At my favorite garden center yesterday it was impossible to pass up a new Japanese Holly variety, Ilex crenatea ‘Drops of Gold.’ I brought it home planning to put it in a large blue pot near the front walk during fall and winter, but eventually decided to add it to the foundation planting in front of the house.
‘Drops of Gold’ is a small shrub that will reach 3-4 feet tall by 3 feet wide. When I first saw it I thought it was in flower, but actually the color comes from the leaves.
The tag promises, “spring flush is a brilliant yellow that slowly changes into a pleasing dusty yellow. The color is most prominent on leaves exposed to the sun.”
Here in this microcosm of suburbia, the house’s original landscaper lined up 9 or 10 Ilex crenata (Japanese Holly) shrubs across the front of the house. That was fine until 5 of them died during a severe drought a few years ago and replacements died the next year. The demise of one is captured in this old photograph.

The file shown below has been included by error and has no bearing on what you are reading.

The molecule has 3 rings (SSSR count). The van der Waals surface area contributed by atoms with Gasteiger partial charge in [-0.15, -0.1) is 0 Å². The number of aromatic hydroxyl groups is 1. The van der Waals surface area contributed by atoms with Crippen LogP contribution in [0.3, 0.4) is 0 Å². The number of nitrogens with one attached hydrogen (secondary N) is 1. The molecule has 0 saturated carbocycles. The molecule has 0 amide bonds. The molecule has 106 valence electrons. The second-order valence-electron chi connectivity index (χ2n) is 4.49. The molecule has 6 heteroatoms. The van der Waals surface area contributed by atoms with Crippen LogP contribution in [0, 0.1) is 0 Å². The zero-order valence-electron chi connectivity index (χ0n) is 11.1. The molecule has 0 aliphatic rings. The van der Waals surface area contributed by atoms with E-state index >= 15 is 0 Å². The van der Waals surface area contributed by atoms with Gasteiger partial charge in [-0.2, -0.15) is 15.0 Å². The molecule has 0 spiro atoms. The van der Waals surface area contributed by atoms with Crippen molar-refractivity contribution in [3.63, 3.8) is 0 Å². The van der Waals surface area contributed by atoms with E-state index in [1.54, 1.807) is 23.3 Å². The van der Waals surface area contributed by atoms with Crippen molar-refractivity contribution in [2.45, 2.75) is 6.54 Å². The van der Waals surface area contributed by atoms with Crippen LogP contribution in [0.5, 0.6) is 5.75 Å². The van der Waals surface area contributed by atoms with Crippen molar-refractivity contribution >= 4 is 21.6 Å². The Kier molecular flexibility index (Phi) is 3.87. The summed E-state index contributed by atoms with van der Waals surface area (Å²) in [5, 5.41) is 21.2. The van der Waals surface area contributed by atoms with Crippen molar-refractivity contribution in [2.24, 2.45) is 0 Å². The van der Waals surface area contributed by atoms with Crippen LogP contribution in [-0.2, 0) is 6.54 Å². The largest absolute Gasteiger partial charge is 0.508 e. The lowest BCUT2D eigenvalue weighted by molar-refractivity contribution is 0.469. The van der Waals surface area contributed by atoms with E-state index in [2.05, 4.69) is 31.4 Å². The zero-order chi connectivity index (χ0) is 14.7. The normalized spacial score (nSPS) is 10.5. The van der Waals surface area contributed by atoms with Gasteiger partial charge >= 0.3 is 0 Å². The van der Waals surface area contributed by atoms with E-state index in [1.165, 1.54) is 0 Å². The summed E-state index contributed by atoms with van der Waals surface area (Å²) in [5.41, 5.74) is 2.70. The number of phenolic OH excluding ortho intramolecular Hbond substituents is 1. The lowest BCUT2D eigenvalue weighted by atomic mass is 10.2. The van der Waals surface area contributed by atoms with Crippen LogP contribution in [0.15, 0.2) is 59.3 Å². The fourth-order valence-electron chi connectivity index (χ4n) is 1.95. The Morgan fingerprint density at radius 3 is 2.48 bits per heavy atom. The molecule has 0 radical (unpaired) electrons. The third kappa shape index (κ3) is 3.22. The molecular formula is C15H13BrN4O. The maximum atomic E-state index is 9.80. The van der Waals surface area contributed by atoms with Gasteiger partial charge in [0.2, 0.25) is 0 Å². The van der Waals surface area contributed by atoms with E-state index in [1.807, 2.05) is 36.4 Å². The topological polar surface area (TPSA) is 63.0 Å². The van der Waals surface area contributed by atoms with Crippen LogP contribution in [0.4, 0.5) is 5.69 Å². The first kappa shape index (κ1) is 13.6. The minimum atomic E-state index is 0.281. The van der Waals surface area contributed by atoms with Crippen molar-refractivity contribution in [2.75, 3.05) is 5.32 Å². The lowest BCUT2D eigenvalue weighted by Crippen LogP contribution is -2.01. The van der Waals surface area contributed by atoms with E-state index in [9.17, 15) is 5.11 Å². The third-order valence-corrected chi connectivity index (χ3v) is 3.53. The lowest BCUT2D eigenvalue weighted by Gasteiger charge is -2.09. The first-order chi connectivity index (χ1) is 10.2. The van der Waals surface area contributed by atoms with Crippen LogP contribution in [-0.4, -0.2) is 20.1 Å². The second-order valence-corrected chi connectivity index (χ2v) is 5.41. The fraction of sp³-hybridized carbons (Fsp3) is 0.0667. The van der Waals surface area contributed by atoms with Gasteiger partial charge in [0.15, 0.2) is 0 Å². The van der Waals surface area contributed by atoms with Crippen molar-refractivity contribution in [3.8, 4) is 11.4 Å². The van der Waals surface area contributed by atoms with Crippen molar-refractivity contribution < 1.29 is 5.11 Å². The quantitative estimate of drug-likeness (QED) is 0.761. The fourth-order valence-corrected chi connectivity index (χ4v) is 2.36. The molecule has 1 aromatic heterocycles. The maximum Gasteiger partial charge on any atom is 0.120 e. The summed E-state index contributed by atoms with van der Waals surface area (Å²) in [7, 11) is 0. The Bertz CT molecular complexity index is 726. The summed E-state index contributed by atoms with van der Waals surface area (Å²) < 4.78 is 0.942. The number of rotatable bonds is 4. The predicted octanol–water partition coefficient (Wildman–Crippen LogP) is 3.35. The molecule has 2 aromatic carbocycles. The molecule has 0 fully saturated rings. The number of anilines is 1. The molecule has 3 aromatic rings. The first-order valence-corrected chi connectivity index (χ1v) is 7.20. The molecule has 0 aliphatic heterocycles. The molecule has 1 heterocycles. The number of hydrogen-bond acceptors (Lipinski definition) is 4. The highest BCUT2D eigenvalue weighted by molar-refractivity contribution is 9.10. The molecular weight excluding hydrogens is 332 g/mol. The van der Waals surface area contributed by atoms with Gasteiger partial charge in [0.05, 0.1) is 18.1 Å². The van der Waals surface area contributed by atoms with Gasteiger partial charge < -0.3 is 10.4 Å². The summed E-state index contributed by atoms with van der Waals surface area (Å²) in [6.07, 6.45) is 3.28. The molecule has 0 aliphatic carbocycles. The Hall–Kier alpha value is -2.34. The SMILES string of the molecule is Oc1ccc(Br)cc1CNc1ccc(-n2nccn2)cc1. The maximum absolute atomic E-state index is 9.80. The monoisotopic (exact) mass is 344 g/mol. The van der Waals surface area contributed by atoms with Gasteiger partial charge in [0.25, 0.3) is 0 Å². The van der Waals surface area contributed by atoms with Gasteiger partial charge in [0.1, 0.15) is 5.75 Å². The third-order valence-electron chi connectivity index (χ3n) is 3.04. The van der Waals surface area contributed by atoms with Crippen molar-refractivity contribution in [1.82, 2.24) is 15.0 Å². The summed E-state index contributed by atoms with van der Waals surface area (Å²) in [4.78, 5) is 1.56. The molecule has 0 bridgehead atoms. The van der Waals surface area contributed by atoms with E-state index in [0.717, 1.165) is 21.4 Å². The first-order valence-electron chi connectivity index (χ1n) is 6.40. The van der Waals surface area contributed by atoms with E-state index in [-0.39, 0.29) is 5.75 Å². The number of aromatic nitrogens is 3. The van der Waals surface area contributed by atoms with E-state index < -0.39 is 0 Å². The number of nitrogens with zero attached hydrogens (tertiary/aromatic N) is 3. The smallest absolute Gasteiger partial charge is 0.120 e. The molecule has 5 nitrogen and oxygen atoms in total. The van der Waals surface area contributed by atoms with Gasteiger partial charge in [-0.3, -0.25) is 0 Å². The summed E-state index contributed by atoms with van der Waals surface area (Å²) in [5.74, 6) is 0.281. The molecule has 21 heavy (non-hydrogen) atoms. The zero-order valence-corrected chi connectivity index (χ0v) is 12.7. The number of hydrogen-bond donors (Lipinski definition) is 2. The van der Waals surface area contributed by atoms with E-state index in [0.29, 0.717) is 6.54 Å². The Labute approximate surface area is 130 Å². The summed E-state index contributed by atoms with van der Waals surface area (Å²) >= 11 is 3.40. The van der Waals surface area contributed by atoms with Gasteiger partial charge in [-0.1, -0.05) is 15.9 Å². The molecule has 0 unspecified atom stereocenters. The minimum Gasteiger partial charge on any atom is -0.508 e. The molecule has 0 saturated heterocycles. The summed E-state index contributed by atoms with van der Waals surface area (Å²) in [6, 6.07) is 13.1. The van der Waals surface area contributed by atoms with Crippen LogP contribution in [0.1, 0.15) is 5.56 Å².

The hedge never fully recovered and some noticeable gaps remain, although three Daphne odora ‘Aureo-marginata’ were added several years ago that have done well. They provide some foliage variation and perfume the air when blooming, but they never grew as large as expected to fill in the open spaces. Whether it makes sense to plant another Japanese Holly here is debatable, but here it is.
After many years of ignoring and/or hiding the gap with a pot of chrysanthemums or geraniums, if I can keep ‘Drops of Gold’ watered, perhaps this section will improve. I have very selective vision and will continue to ignore the Liriope.